UPDATED 9:25 AM PT – Saturday, September 25, 2021
The Women’s Health and Protection Act passed the House in a 218 to 211 vote. The bill is in response to the Texas abortion law, SB8, and is the legislature’s attempt to block the state’s legislation where the Supreme Court didn’t. Since Roe v. Wade led the Supreme Court to rule abortions to be constitutional in 1973, Democrats have claimed the Texas law violates the Constitution.
The bill, which received only Democrat support, would provide federal oversight for abortion laws nationwide. Introduced by Rep. Judy Chu (D) of California, the act aims to eliminate mandatory ultrasounds, waiting periods and pre-abortion counseling. Chu claimed the Texas law has an unrealistic time span to detect pregnancies and levels severe penalties against abortion facilitators.
“At six weeks, before most women know that they are pregnant, with no exception for incest or rape. But it’s not an outlier,” claimed Chu. “The other hundreds of anti-choice laws that have been adopted have chipped away at Roe and they’re all based in some way on bullying or harassing patients or doctors.”
Prior to the vote, the House floor was filled with emotionally charged testimonies from both the pro-choice and pro-life camps. Rep. Beth Van Duyne (R-Texas) used a personal experience to illustrate her belief of fetuses being human lives.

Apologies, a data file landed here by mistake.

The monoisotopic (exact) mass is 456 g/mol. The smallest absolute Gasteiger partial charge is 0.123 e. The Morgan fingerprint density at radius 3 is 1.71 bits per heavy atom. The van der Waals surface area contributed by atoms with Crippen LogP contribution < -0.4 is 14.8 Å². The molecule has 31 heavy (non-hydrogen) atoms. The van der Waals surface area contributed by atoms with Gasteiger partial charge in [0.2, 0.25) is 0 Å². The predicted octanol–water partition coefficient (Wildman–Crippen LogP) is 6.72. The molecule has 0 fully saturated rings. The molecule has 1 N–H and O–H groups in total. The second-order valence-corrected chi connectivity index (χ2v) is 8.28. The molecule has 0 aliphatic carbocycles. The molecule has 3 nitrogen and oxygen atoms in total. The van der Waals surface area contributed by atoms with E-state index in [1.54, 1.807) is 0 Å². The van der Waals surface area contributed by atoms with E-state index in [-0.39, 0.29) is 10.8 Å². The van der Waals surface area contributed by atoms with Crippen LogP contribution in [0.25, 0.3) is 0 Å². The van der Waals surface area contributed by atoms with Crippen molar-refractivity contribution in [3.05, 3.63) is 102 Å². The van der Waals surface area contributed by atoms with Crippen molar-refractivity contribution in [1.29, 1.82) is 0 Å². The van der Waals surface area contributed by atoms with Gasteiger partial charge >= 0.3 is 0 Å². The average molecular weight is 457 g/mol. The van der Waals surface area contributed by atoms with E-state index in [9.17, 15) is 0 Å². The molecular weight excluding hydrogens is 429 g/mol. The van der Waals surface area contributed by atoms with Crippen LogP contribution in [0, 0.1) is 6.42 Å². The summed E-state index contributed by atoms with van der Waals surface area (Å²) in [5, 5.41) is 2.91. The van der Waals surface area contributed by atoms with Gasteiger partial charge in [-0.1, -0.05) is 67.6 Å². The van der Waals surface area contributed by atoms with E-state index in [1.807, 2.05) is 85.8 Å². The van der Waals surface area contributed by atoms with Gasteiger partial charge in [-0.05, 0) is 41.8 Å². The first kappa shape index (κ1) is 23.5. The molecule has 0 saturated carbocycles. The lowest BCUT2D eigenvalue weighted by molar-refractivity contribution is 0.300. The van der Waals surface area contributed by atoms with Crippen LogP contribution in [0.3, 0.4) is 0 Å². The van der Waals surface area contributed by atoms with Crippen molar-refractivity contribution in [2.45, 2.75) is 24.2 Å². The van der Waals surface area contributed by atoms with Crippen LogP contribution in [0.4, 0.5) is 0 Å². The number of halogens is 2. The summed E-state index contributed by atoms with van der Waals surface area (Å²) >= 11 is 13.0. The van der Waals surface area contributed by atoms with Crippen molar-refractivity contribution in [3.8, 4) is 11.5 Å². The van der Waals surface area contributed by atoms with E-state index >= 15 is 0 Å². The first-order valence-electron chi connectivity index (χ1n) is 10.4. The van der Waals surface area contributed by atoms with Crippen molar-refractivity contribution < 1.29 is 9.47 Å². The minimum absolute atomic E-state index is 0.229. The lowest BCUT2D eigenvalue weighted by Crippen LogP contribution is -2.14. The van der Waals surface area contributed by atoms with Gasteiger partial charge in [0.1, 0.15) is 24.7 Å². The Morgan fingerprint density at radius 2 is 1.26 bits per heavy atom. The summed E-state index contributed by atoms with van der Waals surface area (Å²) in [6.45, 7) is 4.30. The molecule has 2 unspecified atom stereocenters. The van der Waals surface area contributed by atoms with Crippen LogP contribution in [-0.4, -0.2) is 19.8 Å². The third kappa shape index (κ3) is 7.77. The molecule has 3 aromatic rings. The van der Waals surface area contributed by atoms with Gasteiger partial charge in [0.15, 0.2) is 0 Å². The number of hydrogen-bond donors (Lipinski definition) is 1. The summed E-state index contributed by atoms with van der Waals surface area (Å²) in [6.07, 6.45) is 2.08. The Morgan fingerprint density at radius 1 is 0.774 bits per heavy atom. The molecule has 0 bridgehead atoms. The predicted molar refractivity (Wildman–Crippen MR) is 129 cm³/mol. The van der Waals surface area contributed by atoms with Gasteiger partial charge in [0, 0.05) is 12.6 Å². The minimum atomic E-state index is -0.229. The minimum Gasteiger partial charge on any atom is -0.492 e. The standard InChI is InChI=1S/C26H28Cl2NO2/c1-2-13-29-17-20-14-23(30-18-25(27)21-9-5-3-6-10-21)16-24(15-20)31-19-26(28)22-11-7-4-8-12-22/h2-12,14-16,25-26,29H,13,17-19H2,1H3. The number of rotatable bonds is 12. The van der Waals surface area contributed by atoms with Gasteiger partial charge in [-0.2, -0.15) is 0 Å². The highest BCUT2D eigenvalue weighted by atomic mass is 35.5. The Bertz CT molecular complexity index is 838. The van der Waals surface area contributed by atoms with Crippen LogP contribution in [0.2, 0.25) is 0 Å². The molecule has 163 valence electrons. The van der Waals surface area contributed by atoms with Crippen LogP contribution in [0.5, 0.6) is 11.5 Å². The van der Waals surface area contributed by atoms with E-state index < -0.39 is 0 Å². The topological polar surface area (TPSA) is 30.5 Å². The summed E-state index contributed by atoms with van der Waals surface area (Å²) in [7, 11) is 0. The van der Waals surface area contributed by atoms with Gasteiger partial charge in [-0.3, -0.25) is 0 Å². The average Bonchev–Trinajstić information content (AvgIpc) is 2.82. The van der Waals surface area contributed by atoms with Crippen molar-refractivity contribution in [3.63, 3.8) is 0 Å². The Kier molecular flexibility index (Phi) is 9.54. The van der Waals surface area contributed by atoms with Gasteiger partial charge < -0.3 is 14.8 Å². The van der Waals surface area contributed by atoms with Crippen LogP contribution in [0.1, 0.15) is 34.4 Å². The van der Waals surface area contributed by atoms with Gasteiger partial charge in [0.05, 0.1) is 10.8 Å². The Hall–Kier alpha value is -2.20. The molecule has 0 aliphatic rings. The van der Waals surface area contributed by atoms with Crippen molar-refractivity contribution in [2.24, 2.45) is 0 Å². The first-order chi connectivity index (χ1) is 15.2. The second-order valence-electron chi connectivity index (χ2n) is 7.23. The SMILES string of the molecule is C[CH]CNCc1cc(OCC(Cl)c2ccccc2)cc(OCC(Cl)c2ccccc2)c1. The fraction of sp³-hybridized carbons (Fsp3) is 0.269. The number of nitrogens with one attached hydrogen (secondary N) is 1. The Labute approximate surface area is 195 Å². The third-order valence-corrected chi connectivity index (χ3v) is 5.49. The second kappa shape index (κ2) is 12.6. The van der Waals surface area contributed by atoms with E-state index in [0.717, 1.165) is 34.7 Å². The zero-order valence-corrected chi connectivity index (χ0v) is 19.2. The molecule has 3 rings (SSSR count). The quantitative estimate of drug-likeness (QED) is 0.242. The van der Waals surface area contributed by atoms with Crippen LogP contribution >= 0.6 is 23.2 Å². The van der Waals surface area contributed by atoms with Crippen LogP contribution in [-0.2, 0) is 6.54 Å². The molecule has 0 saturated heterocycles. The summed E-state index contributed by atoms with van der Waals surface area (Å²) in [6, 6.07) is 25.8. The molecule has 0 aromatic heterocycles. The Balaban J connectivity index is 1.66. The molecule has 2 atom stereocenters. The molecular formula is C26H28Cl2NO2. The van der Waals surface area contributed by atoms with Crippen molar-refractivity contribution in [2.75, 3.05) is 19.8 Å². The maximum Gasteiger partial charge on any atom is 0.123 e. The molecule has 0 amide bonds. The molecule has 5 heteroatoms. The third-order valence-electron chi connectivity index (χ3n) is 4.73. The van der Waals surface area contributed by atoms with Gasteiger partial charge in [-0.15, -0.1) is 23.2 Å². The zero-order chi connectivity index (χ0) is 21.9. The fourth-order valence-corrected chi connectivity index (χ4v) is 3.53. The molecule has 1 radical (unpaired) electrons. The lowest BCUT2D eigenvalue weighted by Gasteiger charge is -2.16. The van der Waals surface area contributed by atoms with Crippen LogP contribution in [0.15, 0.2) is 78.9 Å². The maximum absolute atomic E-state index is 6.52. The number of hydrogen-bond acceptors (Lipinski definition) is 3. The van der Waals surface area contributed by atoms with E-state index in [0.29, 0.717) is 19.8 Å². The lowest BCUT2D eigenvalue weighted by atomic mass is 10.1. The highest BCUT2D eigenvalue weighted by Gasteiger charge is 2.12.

I was proud to voice my opposition to the “Abortion on Demand Act.” It is an honor to represent the lives of the unborn in Congress, and I will always fight for their well-being. pic.twitter.com/kjsC1w1lL9
— Congresswoman Beth Van Duyne (@RepBethVanDuyne) September 24, 2021
“I, like many women, suffered a miscarriage. I should have been able to hold my son in my arms but that was not God’s plan,” said Van Duyne. “Years later, I still grieve that loss and not the loss of a generic ‘cluster of cells,’ but an actual baby.”
Proponents of the bill, however, claimed women living in abortion restrictive states will be put at risk by pursuing illegal methods of pregnancy termination. In the meantime, the bill will advance to the Senate where it will likely face harsh opposition from Republicans.